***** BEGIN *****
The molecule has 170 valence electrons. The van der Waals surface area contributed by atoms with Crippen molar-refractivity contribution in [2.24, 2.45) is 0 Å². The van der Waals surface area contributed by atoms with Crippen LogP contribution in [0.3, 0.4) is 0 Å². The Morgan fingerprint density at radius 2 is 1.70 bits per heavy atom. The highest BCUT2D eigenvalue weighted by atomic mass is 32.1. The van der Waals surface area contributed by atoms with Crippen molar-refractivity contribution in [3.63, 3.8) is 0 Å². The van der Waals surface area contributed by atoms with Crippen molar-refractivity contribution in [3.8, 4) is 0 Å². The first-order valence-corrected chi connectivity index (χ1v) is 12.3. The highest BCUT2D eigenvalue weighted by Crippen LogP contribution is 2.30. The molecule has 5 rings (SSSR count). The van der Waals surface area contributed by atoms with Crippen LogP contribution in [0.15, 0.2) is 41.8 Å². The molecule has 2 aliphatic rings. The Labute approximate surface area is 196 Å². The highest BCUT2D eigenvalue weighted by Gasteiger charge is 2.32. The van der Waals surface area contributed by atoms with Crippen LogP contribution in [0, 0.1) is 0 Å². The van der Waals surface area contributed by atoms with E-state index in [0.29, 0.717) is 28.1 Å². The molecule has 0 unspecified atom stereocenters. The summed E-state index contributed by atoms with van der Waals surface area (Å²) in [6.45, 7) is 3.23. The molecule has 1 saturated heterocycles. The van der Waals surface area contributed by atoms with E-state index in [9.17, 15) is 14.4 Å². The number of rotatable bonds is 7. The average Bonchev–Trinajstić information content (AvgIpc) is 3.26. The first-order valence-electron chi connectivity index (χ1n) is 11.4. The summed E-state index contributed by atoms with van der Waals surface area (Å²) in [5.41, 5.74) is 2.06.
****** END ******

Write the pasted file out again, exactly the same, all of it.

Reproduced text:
The molecule has 170 valence electrons. The van der Waals surface area contributed by atoms with Crippen molar-refractivity contribution in [2.24, 2.45) is 0 Å². The van der Waals surface area contributed by atoms with Crippen LogP contribution in [0.3, 0.4) is 0 Å². The Morgan fingerprint density at radius 2 is 1.70 bits per heavy atom. The highest BCUT2D eigenvalue weighted by atomic mass is 32.1. The van der Waals surface area contributed by atoms with Crippen molar-refractivity contribution in [3.63, 3.8) is 0 Å². The van der Waals surface area contributed by atoms with Crippen molar-refractivity contribution in [3.8, 4) is 0 Å². The first-order valence-corrected chi connectivity index (χ1v) is 12.3. The highest BCUT2D eigenvalue weighted by Crippen LogP contribution is 2.30. The molecule has 5 rings (SSSR count). The van der Waals surface area contributed by atoms with Crippen LogP contribution in [0.15, 0.2) is 41.8 Å². The molecule has 2 aliphatic rings. The Labute approximate surface area is 196 Å². The highest BCUT2D eigenvalue weighted by Gasteiger charge is 2.32. The van der Waals surface area contributed by atoms with Crippen LogP contribution in [0, 0.1) is 0 Å². The van der Waals surface area contributed by atoms with E-state index in [0.29, 0.717) is 28.1 Å². The molecule has 0 unspecified atom stereocenters. The summed E-state index contributed by atoms with van der Waals surface area (Å²) in [6.45, 7) is 3.23. The molecule has 1 saturated heterocycles. The van der Waals surface area contributed by atoms with E-state index in [9.17, 15) is 14.4 Å². The number of rotatable bonds is 7. The average Bonchev–Trinajstić information content (AvgIpc) is 3.26. The first-order valence-electron chi connectivity index (χ1n) is 11.4. The summed E-state index contributed by atoms with van der Waals surface area (Å²) in [5.41, 5.74) is 2.06.